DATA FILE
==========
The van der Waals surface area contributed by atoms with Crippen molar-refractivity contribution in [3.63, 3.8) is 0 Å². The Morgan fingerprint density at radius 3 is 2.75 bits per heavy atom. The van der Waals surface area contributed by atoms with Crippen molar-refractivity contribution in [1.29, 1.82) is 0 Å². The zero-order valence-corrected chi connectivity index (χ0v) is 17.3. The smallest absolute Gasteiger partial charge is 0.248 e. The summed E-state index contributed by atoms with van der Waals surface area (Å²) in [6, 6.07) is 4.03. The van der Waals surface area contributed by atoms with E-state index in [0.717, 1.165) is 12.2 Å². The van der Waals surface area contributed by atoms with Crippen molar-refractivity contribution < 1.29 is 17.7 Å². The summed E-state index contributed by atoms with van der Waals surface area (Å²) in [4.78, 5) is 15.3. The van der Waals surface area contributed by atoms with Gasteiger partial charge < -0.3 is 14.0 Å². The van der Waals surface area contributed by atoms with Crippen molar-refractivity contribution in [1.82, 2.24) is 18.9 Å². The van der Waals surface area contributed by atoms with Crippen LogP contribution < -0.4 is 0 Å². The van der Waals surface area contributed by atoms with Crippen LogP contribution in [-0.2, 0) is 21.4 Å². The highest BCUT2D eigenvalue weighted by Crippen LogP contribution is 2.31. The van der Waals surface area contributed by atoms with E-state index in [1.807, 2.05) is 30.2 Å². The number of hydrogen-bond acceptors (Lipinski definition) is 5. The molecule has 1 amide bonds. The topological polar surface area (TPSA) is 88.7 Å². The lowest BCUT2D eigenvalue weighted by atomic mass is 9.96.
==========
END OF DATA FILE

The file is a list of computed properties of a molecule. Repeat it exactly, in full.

The van der Waals surface area contributed by atoms with Crippen molar-refractivity contribution in [3.63, 3.8) is 0 Å². The Morgan fingerprint density at radius 3 is 2.75 bits per heavy atom. The van der Waals surface area contributed by atoms with Crippen molar-refractivity contribution in [1.29, 1.82) is 0 Å². The zero-order valence-corrected chi connectivity index (χ0v) is 17.3. The smallest absolute Gasteiger partial charge is 0.248 e. The summed E-state index contributed by atoms with van der Waals surface area (Å²) in [6, 6.07) is 4.03. The van der Waals surface area contributed by atoms with E-state index in [0.717, 1.165) is 12.2 Å². The van der Waals surface area contributed by atoms with Crippen molar-refractivity contribution < 1.29 is 17.7 Å². The summed E-state index contributed by atoms with van der Waals surface area (Å²) in [4.78, 5) is 15.3. The van der Waals surface area contributed by atoms with Gasteiger partial charge < -0.3 is 14.0 Å². The van der Waals surface area contributed by atoms with Crippen molar-refractivity contribution in [1.82, 2.24) is 18.9 Å². The van der Waals surface area contributed by atoms with Crippen LogP contribution < -0.4 is 0 Å². The van der Waals surface area contributed by atoms with Crippen LogP contribution in [-0.2, 0) is 21.4 Å². The highest BCUT2D eigenvalue weighted by Crippen LogP contribution is 2.31. The van der Waals surface area contributed by atoms with E-state index in [1.807, 2.05) is 30.2 Å². The number of hydrogen-bond acceptors (Lipinski definition) is 5. The molecule has 1 amide bonds. The topological polar surface area (TPSA) is 88.7 Å². The lowest BCUT2D eigenvalue weighted by atomic mass is 9.96.